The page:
The great English philosopher, John Locke, wrote a revolutionary book called Two Treatises of Government. It was most surely revolutionary. First published anonymously a year after the Glorious Revolution of 1688, it was assumed to be an ex post justification for the revolution that resulted in James II abdicating.
In fact, it was only discovered in about 1945 that Locke wrote the book at least ten years prior to the Glorious Revolution; rather than an ex post justification for the Revolution, it had fuelled the sentiment among the English ruling class which led to the revolution that overthrew the Roman Catholic Stuart monarch.
After their coronation in 1689, Prince William and Princess Mary of Orange signed the English Bill of Rights into law. For the first time ever, that law made the British monarch subject to the laws of England.
Locke’s book was indeed revolutionary for it declared that, since all men are created equal, with equal rights, a government must first obtain their consent before it can exercise the powers of government. Locke’s republican scheme of government by representation – one that sought to secure what is naturally right – resonated with the political leaders of the British colonies in America. Its principles, so eloquently expressed by Jefferson in the 1776 Declaration of Independence, were woven into that nation’s Constitution.
Locke’s practical wisdom spread even further. In 1897, Edmund Barton, the Leader of the Australian Constitutional convention, articulated a federal scheme for the British colonies in Australia that united a federal distribution of powers found in the United States Constitution with a system of responsible government inherited from London.
Unlike the earlier 1891 convention, each of the five participating colonies in the 1897 convention passed a uniform law that required the convention delegates be elected, thus incorporating the principle of ‘consent of the governed’. That principle arose again in the clause that required that the draft Constitution approved by the convention be then approved in colonial referendums.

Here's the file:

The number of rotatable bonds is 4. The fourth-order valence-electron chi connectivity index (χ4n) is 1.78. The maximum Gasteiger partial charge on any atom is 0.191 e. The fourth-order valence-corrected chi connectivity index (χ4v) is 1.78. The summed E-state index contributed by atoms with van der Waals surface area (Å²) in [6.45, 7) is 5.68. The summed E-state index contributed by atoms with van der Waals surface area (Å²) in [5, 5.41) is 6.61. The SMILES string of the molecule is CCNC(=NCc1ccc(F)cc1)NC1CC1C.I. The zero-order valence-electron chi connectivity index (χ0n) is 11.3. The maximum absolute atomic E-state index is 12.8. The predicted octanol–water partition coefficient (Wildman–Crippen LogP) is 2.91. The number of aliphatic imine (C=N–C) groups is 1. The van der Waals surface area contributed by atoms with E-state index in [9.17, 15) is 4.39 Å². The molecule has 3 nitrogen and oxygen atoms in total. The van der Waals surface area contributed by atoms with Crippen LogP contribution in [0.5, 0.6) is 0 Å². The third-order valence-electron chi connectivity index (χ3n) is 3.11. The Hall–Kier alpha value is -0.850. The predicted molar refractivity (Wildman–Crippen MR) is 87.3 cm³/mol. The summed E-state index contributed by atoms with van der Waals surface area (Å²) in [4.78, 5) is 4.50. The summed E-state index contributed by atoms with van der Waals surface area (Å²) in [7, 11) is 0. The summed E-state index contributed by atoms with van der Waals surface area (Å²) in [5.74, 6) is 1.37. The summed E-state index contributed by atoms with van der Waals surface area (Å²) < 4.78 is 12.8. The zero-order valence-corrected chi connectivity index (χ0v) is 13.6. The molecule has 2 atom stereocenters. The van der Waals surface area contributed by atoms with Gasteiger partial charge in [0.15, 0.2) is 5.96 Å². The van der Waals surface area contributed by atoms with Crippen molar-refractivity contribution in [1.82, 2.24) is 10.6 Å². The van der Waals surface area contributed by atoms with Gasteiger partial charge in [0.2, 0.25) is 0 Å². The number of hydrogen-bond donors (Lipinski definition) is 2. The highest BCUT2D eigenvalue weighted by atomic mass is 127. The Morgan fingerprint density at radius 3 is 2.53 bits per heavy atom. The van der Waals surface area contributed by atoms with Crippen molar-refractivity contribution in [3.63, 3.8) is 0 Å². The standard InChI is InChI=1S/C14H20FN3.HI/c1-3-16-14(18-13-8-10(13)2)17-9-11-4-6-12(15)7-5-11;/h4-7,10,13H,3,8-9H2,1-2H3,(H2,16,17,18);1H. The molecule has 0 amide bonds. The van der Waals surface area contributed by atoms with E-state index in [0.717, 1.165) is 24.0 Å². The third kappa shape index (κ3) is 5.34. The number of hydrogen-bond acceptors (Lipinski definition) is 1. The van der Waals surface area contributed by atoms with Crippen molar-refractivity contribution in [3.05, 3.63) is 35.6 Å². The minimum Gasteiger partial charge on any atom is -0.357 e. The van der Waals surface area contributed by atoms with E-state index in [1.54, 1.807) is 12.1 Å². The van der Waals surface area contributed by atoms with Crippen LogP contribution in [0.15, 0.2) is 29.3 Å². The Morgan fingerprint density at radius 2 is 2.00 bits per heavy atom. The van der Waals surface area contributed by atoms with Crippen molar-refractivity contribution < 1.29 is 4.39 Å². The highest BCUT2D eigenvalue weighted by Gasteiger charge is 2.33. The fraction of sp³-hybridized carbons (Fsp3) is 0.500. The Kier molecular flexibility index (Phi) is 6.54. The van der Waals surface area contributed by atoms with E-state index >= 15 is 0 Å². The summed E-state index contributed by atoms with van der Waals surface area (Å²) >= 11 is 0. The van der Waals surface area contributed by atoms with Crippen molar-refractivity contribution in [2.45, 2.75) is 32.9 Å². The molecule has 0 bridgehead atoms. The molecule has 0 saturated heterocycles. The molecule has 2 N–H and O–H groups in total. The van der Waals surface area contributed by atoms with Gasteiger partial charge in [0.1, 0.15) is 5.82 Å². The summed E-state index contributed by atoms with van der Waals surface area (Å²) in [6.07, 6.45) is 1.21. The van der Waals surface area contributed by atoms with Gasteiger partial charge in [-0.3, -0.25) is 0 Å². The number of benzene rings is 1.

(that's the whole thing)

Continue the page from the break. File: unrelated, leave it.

The convention was aware that the monarch’s representative, the Governor-General, might seek to exercise powers as if he was a monarch. During the convention, it was suggested that wherever in the Constitution the Governor-General was to do an act, the clause should state that he must first obtain ministerial advice. Edmund Barton explained that the days when the monarch could act without ministerial advice were long gone in England and the draft Constitution was written to prevent it happening. Not one delegate, almost half of whom were lawyers and eleven Queens Counsel, disagreed with Barton’s statement of principle.
That view had been expressed almost twenty years previously by the scholar and Clerk of Westminster Parliament, Thomas Erskine May. The days of absolute monarchs who ruled by the prerogative and without law was well and truly over. The power of the Crown had been replaced with the consent of the governed, by the people. From that moment, it could be said that the monarch reigned, but did not rule.